This young couple is probably as happy as a coon in a roasting ear patch. But the wife might be a bit scared – as nervous as a cat on a hot tin roof ‘cause she’d ain’t never lived in timbuktu with all the varmints. Sakes, alive! She ought to be happy. Their house is finer than frog hair and her husband, as honest as the day is long. Dontcha’ know he’s a right smart man. After all, he didn’t just roll off the turnip truck. Good Lord willing and the creek don’t rise this young couple will have a houseful of youngens. Maybe a towhead or two.

And we all probably know someone who doesn’t do diddley squat. His house is leaning toward Hodges and he got his haywagon catty wompomus in the barn. He can’t fix nothing right. He finagles his way out of problems. They say his daddy was the same way. You know the apple doesn’t fall far from the tree. Yep, yep, I’m satisfied that’s right.

When he was a boy and cried over spilled milk, his momma said, “Stop crying or I’ll give you something to cry about.” And when his momma had put up with his antics all day and had a snootful of him, she’d spank him and say, “This hurts me more than it hurts you.” Flitter, we know that’s not true.  Poor little guy, he was always wishing for things and his momma told him, “If a bullfrog had wings, it wouldn’t bump its butt.” And if he ever said he couldn’t do something, his momma said, “Can’t never could.”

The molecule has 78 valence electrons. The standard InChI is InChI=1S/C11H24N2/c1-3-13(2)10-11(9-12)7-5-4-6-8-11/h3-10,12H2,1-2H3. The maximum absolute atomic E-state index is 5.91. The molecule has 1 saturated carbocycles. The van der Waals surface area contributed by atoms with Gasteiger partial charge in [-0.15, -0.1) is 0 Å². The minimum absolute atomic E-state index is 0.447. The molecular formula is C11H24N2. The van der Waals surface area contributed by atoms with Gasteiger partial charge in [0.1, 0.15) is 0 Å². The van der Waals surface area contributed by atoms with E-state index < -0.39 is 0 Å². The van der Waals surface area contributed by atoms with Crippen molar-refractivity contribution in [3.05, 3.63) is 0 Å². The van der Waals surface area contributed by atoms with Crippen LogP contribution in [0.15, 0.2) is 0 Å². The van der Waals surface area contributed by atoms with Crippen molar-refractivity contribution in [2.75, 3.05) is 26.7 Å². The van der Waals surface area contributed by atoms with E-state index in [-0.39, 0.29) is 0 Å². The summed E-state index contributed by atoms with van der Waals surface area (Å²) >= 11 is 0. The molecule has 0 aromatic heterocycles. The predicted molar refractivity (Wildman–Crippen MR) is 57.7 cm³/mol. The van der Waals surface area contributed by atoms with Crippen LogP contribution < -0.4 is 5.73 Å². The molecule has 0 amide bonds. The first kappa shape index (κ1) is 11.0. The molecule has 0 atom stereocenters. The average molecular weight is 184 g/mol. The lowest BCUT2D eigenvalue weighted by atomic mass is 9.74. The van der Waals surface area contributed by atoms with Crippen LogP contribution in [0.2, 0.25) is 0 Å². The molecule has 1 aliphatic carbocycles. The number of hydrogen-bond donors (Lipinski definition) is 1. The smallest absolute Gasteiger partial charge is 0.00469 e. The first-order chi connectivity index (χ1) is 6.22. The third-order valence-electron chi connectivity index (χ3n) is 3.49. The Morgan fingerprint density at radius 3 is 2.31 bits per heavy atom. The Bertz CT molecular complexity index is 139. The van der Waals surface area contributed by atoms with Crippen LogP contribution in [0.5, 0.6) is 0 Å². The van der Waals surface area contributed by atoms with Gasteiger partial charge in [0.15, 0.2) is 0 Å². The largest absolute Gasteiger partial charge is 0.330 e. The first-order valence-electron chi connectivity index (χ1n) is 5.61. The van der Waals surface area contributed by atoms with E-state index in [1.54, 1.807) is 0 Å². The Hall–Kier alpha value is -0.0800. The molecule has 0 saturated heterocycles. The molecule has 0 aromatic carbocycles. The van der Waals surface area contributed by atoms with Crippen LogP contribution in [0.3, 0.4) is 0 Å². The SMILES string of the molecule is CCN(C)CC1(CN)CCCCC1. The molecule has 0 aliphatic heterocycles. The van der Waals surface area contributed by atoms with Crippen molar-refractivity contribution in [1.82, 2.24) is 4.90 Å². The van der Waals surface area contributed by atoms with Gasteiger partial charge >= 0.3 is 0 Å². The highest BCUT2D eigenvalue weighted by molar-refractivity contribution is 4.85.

And we’ve all seen women who disagree over something that don’t amount to a hill of beans. They talk out both sides of their mouths or out their elbows. Mercy me! That’s when I’m glad I don’t have a dog in that fight. I’m like the little boy who fell out of the wagon, I ain’t in it. Whatever floats their boats or blows their dresses up is fine with me. I declare to my time some people will fuss till’ the cows come home.

Thank you, friends, for reminding me of many expressions that I pert near forgot. Such is life, for goodness sakes. And I learned a saying I’ve never heard before: I wish I may never, since here I’ve been. Say what?